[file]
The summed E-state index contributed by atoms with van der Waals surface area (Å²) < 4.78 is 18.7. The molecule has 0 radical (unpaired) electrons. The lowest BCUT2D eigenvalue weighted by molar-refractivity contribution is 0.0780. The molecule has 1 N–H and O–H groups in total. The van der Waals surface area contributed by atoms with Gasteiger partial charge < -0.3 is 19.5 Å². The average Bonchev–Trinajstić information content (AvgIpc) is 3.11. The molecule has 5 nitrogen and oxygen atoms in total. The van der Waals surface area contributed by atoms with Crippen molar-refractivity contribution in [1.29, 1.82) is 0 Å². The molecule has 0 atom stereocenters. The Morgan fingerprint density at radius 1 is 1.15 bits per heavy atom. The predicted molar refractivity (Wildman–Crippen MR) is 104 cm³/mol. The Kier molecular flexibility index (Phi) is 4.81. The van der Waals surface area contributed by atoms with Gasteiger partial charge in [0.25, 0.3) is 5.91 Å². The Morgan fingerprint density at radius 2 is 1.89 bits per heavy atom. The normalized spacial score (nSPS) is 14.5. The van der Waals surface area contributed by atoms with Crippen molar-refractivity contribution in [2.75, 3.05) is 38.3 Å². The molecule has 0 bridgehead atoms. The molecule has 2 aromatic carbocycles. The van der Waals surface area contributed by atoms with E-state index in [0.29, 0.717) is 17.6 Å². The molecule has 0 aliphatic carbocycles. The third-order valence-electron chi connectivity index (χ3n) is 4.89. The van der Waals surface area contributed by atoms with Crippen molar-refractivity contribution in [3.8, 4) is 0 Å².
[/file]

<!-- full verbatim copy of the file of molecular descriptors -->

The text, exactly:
The summed E-state index contributed by atoms with van der Waals surface area (Å²) < 4.78 is 18.7. The molecule has 0 radical (unpaired) electrons. The lowest BCUT2D eigenvalue weighted by molar-refractivity contribution is 0.0780. The molecule has 1 N–H and O–H groups in total. The van der Waals surface area contributed by atoms with Gasteiger partial charge < -0.3 is 19.5 Å². The average Bonchev–Trinajstić information content (AvgIpc) is 3.11. The molecule has 5 nitrogen and oxygen atoms in total. The van der Waals surface area contributed by atoms with Crippen molar-refractivity contribution in [1.29, 1.82) is 0 Å². The molecule has 0 atom stereocenters. The Morgan fingerprint density at radius 1 is 1.15 bits per heavy atom. The predicted molar refractivity (Wildman–Crippen MR) is 104 cm³/mol. The Kier molecular flexibility index (Phi) is 4.81. The van der Waals surface area contributed by atoms with Gasteiger partial charge in [0.25, 0.3) is 5.91 Å². The Morgan fingerprint density at radius 2 is 1.89 bits per heavy atom. The normalized spacial score (nSPS) is 14.5. The van der Waals surface area contributed by atoms with Crippen molar-refractivity contribution in [2.75, 3.05) is 38.3 Å². The molecule has 0 bridgehead atoms. The molecule has 2 aromatic carbocycles. The van der Waals surface area contributed by atoms with E-state index in [0.29, 0.717) is 17.6 Å². The molecule has 0 aliphatic carbocycles. The third-order valence-electron chi connectivity index (χ3n) is 4.89. The van der Waals surface area contributed by atoms with Crippen molar-refractivity contribution in [3.8, 4) is 0 Å².